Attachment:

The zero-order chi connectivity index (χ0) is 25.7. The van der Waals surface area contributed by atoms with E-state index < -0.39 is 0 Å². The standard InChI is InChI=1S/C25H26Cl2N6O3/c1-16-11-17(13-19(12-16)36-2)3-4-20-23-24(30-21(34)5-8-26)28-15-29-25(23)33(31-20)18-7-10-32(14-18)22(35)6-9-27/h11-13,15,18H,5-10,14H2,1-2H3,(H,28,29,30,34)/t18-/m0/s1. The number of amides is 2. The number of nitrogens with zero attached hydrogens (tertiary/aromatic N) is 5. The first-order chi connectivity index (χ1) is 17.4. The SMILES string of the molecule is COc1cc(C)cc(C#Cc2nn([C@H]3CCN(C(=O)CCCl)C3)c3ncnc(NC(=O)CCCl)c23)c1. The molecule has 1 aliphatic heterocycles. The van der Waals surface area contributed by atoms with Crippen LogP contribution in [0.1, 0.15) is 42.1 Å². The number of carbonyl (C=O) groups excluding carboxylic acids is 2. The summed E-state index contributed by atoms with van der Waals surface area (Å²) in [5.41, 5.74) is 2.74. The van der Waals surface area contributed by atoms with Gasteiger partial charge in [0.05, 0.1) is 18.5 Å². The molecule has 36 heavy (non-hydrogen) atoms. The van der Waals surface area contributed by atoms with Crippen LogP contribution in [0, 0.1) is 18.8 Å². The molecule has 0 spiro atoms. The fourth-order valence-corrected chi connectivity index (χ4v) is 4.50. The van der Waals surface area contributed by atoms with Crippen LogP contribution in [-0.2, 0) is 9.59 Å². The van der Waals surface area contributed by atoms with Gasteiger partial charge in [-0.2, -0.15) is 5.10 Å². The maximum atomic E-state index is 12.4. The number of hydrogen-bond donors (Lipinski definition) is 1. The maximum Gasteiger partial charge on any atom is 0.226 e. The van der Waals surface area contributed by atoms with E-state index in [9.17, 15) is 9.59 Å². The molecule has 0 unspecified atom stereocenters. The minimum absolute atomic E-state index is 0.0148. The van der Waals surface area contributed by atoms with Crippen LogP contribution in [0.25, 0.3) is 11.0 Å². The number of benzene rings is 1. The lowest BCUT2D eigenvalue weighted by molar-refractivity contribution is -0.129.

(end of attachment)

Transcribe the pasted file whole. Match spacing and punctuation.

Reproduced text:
The zero-order chi connectivity index (χ0) is 25.7. The van der Waals surface area contributed by atoms with E-state index < -0.39 is 0 Å². The standard InChI is InChI=1S/C25H26Cl2N6O3/c1-16-11-17(13-19(12-16)36-2)3-4-20-23-24(30-21(34)5-8-26)28-15-29-25(23)33(31-20)18-7-10-32(14-18)22(35)6-9-27/h11-13,15,18H,5-10,14H2,1-2H3,(H,28,29,30,34)/t18-/m0/s1. The number of amides is 2. The number of nitrogens with zero attached hydrogens (tertiary/aromatic N) is 5. The first-order chi connectivity index (χ1) is 17.4. The SMILES string of the molecule is COc1cc(C)cc(C#Cc2nn([C@H]3CCN(C(=O)CCCl)C3)c3ncnc(NC(=O)CCCl)c23)c1. The molecule has 1 aliphatic heterocycles. The van der Waals surface area contributed by atoms with Crippen LogP contribution in [0.1, 0.15) is 42.1 Å². The number of carbonyl (C=O) groups excluding carboxylic acids is 2. The summed E-state index contributed by atoms with van der Waals surface area (Å²) in [5.41, 5.74) is 2.74. The van der Waals surface area contributed by atoms with Gasteiger partial charge in [0.05, 0.1) is 18.5 Å². The molecule has 36 heavy (non-hydrogen) atoms. The van der Waals surface area contributed by atoms with Crippen LogP contribution in [0, 0.1) is 18.8 Å². The molecule has 0 spiro atoms. The fourth-order valence-corrected chi connectivity index (χ4v) is 4.50. The van der Waals surface area contributed by atoms with Crippen LogP contribution in [-0.2, 0) is 9.59 Å². The van der Waals surface area contributed by atoms with Gasteiger partial charge in [-0.2, -0.15) is 5.10 Å². The maximum atomic E-state index is 12.4. The number of hydrogen-bond donors (Lipinski definition) is 1. The maximum Gasteiger partial charge on any atom is 0.226 e. The van der Waals surface area contributed by atoms with E-state index in [9.17, 15) is 9.59 Å². The molecule has 0 unspecified atom stereocenters. The minimum absolute atomic E-state index is 0.0148. The van der Waals surface area contributed by atoms with Crippen LogP contribution in [0.25, 0.3) is 11.0 Å². The number of benzene rings is 1. The lowest BCUT2D eigenvalue weighted by molar-refractivity contribution is -0.129.